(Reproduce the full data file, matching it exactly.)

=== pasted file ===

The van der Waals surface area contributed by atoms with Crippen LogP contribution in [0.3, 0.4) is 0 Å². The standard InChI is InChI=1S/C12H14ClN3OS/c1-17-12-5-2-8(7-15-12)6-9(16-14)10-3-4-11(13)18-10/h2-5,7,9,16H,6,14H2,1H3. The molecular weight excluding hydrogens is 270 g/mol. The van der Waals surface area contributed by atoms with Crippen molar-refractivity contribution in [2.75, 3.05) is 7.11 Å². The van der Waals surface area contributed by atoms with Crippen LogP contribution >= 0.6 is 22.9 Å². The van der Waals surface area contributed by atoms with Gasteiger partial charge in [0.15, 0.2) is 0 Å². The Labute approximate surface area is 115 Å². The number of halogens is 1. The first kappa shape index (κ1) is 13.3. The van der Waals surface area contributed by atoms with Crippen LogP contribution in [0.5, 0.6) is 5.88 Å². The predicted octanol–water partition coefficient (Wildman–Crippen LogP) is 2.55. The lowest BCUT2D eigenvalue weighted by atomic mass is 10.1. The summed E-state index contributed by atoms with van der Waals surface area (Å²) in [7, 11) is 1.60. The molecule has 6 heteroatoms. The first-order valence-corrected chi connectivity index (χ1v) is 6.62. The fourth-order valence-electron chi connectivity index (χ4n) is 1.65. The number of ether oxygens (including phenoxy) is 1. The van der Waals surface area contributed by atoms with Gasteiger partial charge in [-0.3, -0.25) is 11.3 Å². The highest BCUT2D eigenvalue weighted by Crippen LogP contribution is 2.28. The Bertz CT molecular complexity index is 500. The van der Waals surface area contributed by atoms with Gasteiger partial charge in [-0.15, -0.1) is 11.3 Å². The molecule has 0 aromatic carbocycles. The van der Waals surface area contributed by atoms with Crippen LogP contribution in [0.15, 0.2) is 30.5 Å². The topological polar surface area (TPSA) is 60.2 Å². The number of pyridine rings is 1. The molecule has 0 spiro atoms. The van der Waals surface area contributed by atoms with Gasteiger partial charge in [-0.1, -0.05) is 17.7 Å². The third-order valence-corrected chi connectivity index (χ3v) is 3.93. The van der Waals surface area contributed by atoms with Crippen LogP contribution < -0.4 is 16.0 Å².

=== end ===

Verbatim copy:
The van der Waals surface area contributed by atoms with Crippen LogP contribution in [0.3, 0.4) is 0 Å². The standard InChI is InChI=1S/C12H14ClN3OS/c1-17-12-5-2-8(7-15-12)6-9(16-14)10-3-4-11(13)18-10/h2-5,7,9,16H,6,14H2,1H3. The molecular weight excluding hydrogens is 270 g/mol. The van der Waals surface area contributed by atoms with Crippen molar-refractivity contribution in [2.75, 3.05) is 7.11 Å². The van der Waals surface area contributed by atoms with Crippen LogP contribution >= 0.6 is 22.9 Å². The van der Waals surface area contributed by atoms with Gasteiger partial charge in [0.15, 0.2) is 0 Å². The Labute approximate surface area is 115 Å². The number of halogens is 1. The first kappa shape index (κ1) is 13.3. The van der Waals surface area contributed by atoms with Crippen LogP contribution in [0.5, 0.6) is 5.88 Å². The predicted octanol–water partition coefficient (Wildman–Crippen LogP) is 2.55. The lowest BCUT2D eigenvalue weighted by atomic mass is 10.1. The summed E-state index contributed by atoms with van der Waals surface area (Å²) in [7, 11) is 1.60. The molecule has 6 heteroatoms. The first-order valence-corrected chi connectivity index (χ1v) is 6.62. The fourth-order valence-electron chi connectivity index (χ4n) is 1.65. The number of ether oxygens (including phenoxy) is 1. The van der Waals surface area contributed by atoms with Gasteiger partial charge in [-0.3, -0.25) is 11.3 Å². The highest BCUT2D eigenvalue weighted by Crippen LogP contribution is 2.28. The Bertz CT molecular complexity index is 500. The van der Waals surface area contributed by atoms with Gasteiger partial charge in [-0.15, -0.1) is 11.3 Å². The molecule has 0 aromatic carbocycles. The van der Waals surface area contributed by atoms with Crippen LogP contribution in [0.15, 0.2) is 30.5 Å². The topological polar surface area (TPSA) is 60.2 Å². The number of pyridine rings is 1. The molecule has 0 spiro atoms. The van der Waals surface area contributed by atoms with Gasteiger partial charge in [-0.1, -0.05) is 17.7 Å². The third-order valence-corrected chi connectivity index (χ3v) is 3.93. The van der Waals surface area contributed by atoms with Crippen LogP contribution < -0.4 is 16.0 Å².